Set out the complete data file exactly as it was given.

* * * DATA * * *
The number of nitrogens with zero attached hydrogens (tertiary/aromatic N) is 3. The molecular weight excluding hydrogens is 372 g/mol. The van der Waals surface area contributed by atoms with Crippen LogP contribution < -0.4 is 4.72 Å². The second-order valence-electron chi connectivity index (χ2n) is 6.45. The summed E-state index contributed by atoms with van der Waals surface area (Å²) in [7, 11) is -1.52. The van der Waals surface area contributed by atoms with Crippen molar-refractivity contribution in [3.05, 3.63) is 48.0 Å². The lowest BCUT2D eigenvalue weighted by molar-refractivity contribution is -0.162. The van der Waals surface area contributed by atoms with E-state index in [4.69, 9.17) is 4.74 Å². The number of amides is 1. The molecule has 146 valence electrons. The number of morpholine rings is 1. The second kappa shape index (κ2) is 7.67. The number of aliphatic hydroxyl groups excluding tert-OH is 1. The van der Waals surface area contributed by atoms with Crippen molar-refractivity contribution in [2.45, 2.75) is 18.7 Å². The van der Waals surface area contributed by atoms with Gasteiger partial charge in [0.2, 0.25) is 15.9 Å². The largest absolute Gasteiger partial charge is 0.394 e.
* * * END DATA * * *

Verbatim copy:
The number of nitrogens with zero attached hydrogens (tertiary/aromatic N) is 3. The molecular weight excluding hydrogens is 372 g/mol. The van der Waals surface area contributed by atoms with Crippen LogP contribution < -0.4 is 4.72 Å². The second-order valence-electron chi connectivity index (χ2n) is 6.45. The summed E-state index contributed by atoms with van der Waals surface area (Å²) in [7, 11) is -1.52. The van der Waals surface area contributed by atoms with Crippen molar-refractivity contribution in [3.05, 3.63) is 48.0 Å². The lowest BCUT2D eigenvalue weighted by molar-refractivity contribution is -0.162. The van der Waals surface area contributed by atoms with E-state index in [4.69, 9.17) is 4.74 Å². The number of amides is 1. The molecule has 146 valence electrons. The number of morpholine rings is 1. The second kappa shape index (κ2) is 7.67. The number of aliphatic hydroxyl groups excluding tert-OH is 1. The van der Waals surface area contributed by atoms with Crippen molar-refractivity contribution in [2.45, 2.75) is 18.7 Å². The van der Waals surface area contributed by atoms with Gasteiger partial charge in [0.2, 0.25) is 15.9 Å². The largest absolute Gasteiger partial charge is 0.394 e.